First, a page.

For Employers, Your Google Result is Your Cover Letter

At my job, we use the Greenhouse software to cull hundreds of job applicants a week. But before we even look at a potential’s resume, we do what roughly 80% of employers do, we Google them.

People assume that not having an online presence is their best shot at getting a fair shot - not true. When I search an applicant and find zilch, that looks suspicious. If you’re living in 2016, Google has more than likely crawled you, so if someone has succeeded at staying off-the-grid, he or she has either cracked Google’s algorithms or, something’s fishy.

When I started my online reputation management (ORM) journey in earnest, it was out of necessity not idle experimentation. The company I was with at the time laid off 500 people, and I was 498. After a decade at the same job, I had to start fresh by cleaning up my resume and cover letter; it took months. What I didn’t realize was that cleaning up my ‘real’ cover letter and resume -- my Google results -- would take a bit longer.

At the time, I had a splattering of mentions that would appear if someone searched “Aleks Kang” -- and maybe about one or two results on the first page. I set on a mission to ‘own’ the first page for keyword “Aleks Kang”, and gave myself a 6-month deadline. Granted, my name isn’t as competitive as say “John Smith” but Google rewards determination and consistency, so don’t give up, Mr. Smith.

Here are some things you should do immediately:

Buy your domain name. I bought my domain name www.alekskang.com and hosting through GoDaddy, picked a simple free WordPress template, and began building it out. I kept it in maintenance mode until it looked good enough to go live. Some people use SquareSpace which works but is less customizable than Wordpress.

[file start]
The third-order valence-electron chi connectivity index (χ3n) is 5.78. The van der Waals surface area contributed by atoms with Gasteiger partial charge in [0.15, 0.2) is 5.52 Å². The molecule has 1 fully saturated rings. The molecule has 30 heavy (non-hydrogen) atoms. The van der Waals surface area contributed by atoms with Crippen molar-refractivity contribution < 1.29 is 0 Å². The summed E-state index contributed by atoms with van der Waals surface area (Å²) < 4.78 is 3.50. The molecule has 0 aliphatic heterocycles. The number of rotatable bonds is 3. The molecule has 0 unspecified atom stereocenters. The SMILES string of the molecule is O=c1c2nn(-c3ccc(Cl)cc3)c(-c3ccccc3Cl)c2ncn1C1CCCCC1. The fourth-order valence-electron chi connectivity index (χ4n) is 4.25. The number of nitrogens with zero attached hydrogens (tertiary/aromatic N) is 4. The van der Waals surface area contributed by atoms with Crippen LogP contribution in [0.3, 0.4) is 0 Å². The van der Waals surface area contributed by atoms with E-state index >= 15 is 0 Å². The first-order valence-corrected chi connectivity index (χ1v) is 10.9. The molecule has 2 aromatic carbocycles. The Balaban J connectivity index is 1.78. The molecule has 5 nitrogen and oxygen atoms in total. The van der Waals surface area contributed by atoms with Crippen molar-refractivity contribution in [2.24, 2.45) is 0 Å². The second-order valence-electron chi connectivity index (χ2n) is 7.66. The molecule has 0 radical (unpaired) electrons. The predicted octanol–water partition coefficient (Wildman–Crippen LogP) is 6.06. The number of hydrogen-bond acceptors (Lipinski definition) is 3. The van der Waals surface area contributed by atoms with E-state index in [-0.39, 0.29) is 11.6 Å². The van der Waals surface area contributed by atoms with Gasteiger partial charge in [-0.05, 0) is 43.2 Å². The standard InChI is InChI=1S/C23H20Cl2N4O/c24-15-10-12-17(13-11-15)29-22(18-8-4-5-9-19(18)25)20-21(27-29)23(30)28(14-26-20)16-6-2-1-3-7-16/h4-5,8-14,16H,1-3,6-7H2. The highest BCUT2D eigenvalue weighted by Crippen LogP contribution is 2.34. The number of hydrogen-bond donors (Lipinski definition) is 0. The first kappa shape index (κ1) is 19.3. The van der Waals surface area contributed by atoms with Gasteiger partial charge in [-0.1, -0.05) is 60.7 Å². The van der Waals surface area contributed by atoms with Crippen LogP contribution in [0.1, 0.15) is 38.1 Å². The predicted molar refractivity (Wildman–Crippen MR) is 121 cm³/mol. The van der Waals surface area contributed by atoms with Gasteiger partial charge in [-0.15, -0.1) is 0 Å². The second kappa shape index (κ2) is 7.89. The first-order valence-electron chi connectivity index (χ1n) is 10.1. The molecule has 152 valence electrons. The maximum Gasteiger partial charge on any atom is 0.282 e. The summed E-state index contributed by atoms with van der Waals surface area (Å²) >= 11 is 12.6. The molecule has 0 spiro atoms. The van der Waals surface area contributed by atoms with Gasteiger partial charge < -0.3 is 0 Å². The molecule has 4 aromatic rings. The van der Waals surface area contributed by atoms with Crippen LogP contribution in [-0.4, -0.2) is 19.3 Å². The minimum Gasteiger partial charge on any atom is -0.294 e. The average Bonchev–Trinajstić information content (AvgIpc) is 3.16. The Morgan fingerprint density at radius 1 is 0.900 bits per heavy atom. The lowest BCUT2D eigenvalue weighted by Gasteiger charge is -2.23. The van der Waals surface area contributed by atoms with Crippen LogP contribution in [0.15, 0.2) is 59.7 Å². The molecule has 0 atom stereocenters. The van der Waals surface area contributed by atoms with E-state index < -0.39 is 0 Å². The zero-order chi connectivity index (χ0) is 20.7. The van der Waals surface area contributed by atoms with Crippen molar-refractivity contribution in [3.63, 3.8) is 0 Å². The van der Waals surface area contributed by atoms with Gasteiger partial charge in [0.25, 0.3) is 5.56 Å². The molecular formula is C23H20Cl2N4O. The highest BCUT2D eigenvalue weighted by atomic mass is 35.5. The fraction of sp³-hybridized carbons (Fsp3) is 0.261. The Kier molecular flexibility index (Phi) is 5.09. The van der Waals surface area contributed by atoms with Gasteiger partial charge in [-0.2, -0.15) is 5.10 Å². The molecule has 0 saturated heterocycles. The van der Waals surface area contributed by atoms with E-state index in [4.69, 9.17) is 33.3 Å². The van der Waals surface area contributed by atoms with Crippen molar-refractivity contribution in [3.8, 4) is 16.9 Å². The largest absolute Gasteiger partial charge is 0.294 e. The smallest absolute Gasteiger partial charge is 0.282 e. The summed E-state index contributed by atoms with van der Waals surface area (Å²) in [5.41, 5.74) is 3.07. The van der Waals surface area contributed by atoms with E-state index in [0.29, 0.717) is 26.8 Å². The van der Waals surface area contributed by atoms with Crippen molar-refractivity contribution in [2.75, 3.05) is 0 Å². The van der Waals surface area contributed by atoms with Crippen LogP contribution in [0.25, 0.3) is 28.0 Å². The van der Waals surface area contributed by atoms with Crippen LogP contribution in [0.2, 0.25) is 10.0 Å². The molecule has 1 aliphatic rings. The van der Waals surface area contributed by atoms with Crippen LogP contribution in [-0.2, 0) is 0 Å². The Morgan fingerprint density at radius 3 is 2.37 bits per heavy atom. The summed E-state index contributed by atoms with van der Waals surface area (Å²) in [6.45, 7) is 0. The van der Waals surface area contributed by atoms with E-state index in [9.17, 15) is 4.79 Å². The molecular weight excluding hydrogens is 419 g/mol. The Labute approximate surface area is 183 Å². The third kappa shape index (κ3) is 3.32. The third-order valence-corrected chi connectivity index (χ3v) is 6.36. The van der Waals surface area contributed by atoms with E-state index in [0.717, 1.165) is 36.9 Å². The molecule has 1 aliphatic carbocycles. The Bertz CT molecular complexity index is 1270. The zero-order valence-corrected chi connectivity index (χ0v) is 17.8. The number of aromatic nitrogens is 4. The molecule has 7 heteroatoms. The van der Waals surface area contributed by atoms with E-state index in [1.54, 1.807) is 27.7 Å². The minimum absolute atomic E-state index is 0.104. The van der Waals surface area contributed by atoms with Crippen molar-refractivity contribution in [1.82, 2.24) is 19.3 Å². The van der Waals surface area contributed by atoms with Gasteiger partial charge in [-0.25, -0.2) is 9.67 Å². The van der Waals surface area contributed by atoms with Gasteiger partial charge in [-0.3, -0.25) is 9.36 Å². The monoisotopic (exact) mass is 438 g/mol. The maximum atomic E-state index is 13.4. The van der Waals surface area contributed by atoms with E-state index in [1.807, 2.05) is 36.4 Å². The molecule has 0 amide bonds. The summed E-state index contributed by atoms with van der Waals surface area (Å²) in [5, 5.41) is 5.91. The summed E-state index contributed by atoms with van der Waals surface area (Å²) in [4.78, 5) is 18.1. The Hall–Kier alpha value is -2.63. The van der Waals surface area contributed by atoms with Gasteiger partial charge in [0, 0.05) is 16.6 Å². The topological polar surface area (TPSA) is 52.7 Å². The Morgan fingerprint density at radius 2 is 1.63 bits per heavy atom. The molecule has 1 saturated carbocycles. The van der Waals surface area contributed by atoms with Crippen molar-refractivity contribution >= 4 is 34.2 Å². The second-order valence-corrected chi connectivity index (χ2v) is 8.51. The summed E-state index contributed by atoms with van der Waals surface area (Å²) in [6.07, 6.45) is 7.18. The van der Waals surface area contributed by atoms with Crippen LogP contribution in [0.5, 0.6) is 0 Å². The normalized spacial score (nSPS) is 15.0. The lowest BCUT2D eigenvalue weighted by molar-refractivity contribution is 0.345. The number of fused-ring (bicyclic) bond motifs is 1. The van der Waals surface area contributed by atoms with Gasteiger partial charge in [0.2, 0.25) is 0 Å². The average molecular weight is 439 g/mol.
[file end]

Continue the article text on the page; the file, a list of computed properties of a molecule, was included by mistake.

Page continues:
I added a bio and pics. Media, like pictures, videos, etc. perform and rank well, so if you have them, put ‘em up. Then, I made it live.

Blog/add content to your site. I put up two blog posts in the first two weeks, quick but substantial articles around 600 words. Alekskang.com ranked on the first page within 2-3 weeks. If you can’t buy yourname.com, start branding yourself with a different iteration of your name with middle name included, or something similar to that. Remember, you can rank for John Smith, but it may take a really really long time. If you’re looking to land a job sooner rather than later, you may have to change your tactic.

Sometimes, you can buy a competitive domain but it’ll cost you.

Get Social (Media). Then, I moved on to social media properties, focusing first on three I noticed ranked on the first page for my well-branded friends.

LinkedIn ranks like everybody’s business. Its site authority catapulted my LinkedIn profile to the page one within about a week. I made sure my summary was concise but contained my entire name. I added a pic, syndicated posts from my blog, and got endorsements. Written endorsements are even better, so hit up those connections!

Pinterest isn’t for everyone but Google sure loves it. After about a week or so of me signing up, then pinning a few things here and there, my Pinterest ranked on my 2nd page. I go in and pin things once a month and this property still ranks well for me.

Twitter was a slow-moving property for me. It took the 6 months for me to get my Twitter to rank. Part of the reason was my handle; it didn’t have my name in it at all. If you can get @yourfullname, it’ll rank quicker. If you can’t secure that handle, stay active on Twitter and start following people in your industry; they almost always follow back.

Also try Crunchbase & Quora

(and for the ladies who like to write, sign up on BlogHer)

As mentioned earlier, don’t overlook photos, videos, etc. When putting up something, anything, the rule of thumb is to be sure that it’s something you won’t regret 5, 10 + years from now. If you’re not sure, don’t upload it -- that includes content, comments -- anything that will come back to bite you in your brand.

‘Owning’ (also known as clearing of non-me specific results) my first page was challenging and so much fun at the same time. But I still have to monitor my results to keep them healthy. You should too! I also update my old school resume about once every 3 months.

I love my job, and have no plans of moving on, but if I ever have to, it won’t take 3-6 months for me to prep to make myself look good online.

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